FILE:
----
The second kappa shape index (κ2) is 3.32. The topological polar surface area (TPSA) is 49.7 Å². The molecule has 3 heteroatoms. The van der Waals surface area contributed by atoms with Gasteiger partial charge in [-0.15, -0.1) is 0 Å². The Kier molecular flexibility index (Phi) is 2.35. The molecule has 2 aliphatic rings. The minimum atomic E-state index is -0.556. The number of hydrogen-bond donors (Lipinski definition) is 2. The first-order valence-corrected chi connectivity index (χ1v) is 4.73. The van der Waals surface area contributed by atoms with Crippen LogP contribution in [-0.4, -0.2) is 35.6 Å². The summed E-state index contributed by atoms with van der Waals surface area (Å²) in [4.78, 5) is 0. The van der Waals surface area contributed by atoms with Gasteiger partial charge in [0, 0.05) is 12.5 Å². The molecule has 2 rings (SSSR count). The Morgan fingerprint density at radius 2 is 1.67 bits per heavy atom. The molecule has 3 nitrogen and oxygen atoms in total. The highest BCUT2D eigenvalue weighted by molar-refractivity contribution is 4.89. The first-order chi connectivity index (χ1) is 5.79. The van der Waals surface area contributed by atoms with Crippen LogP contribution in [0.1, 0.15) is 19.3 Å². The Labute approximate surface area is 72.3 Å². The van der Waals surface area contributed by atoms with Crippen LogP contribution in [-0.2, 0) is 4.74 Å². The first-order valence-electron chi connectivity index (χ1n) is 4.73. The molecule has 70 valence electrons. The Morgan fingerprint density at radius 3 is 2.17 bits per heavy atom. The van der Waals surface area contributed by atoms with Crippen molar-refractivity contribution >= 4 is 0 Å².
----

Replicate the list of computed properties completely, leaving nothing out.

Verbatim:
The second kappa shape index (κ2) is 3.32. The topological polar surface area (TPSA) is 49.7 Å². The molecule has 3 heteroatoms. The van der Waals surface area contributed by atoms with Gasteiger partial charge in [-0.15, -0.1) is 0 Å². The Kier molecular flexibility index (Phi) is 2.35. The molecule has 2 aliphatic rings. The minimum atomic E-state index is -0.556. The number of hydrogen-bond donors (Lipinski definition) is 2. The first-order valence-corrected chi connectivity index (χ1v) is 4.73. The van der Waals surface area contributed by atoms with Crippen LogP contribution in [-0.4, -0.2) is 35.6 Å². The summed E-state index contributed by atoms with van der Waals surface area (Å²) in [4.78, 5) is 0. The van der Waals surface area contributed by atoms with Gasteiger partial charge in [0, 0.05) is 12.5 Å². The molecule has 2 rings (SSSR count). The Morgan fingerprint density at radius 2 is 1.67 bits per heavy atom. The molecule has 3 nitrogen and oxygen atoms in total. The highest BCUT2D eigenvalue weighted by molar-refractivity contribution is 4.89. The first-order chi connectivity index (χ1) is 5.79. The van der Waals surface area contributed by atoms with Crippen LogP contribution in [0.1, 0.15) is 19.3 Å². The Labute approximate surface area is 72.3 Å². The van der Waals surface area contributed by atoms with Crippen LogP contribution in [-0.2, 0) is 4.74 Å². The first-order valence-electron chi connectivity index (χ1n) is 4.73. The molecule has 70 valence electrons. The Morgan fingerprint density at radius 3 is 2.17 bits per heavy atom. The van der Waals surface area contributed by atoms with Crippen molar-refractivity contribution >= 4 is 0 Å².